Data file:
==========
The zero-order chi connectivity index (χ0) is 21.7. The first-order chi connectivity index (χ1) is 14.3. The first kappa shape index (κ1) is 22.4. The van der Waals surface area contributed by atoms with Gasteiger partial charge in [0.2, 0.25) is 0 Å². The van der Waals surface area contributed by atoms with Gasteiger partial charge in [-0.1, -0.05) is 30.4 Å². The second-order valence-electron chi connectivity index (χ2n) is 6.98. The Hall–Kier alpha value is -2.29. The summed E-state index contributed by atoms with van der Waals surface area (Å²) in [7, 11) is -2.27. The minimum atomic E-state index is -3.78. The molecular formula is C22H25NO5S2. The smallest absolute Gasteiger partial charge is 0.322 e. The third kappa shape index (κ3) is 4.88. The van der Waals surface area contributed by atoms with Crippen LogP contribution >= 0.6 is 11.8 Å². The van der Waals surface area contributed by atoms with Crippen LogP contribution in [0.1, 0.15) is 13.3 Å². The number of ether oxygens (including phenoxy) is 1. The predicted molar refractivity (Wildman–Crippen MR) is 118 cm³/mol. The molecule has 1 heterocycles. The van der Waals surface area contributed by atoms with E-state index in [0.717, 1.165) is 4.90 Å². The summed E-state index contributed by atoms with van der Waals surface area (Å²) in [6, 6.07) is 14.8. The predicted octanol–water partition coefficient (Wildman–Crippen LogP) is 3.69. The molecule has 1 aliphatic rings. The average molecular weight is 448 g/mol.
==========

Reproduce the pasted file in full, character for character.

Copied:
The zero-order chi connectivity index (χ0) is 21.7. The first-order chi connectivity index (χ1) is 14.3. The first kappa shape index (κ1) is 22.4. The van der Waals surface area contributed by atoms with Gasteiger partial charge in [0.2, 0.25) is 0 Å². The van der Waals surface area contributed by atoms with Gasteiger partial charge in [-0.1, -0.05) is 30.4 Å². The second-order valence-electron chi connectivity index (χ2n) is 6.98. The Hall–Kier alpha value is -2.29. The summed E-state index contributed by atoms with van der Waals surface area (Å²) in [7, 11) is -2.27. The minimum atomic E-state index is -3.78. The molecular formula is C22H25NO5S2. The smallest absolute Gasteiger partial charge is 0.322 e. The third kappa shape index (κ3) is 4.88. The van der Waals surface area contributed by atoms with Crippen LogP contribution >= 0.6 is 11.8 Å². The van der Waals surface area contributed by atoms with Crippen LogP contribution in [0.1, 0.15) is 13.3 Å². The number of ether oxygens (including phenoxy) is 1. The predicted molar refractivity (Wildman–Crippen MR) is 118 cm³/mol. The molecule has 1 heterocycles. The van der Waals surface area contributed by atoms with E-state index in [0.717, 1.165) is 4.90 Å². The summed E-state index contributed by atoms with van der Waals surface area (Å²) in [6, 6.07) is 14.8. The predicted octanol–water partition coefficient (Wildman–Crippen LogP) is 3.69. The molecule has 1 aliphatic rings. The average molecular weight is 448 g/mol.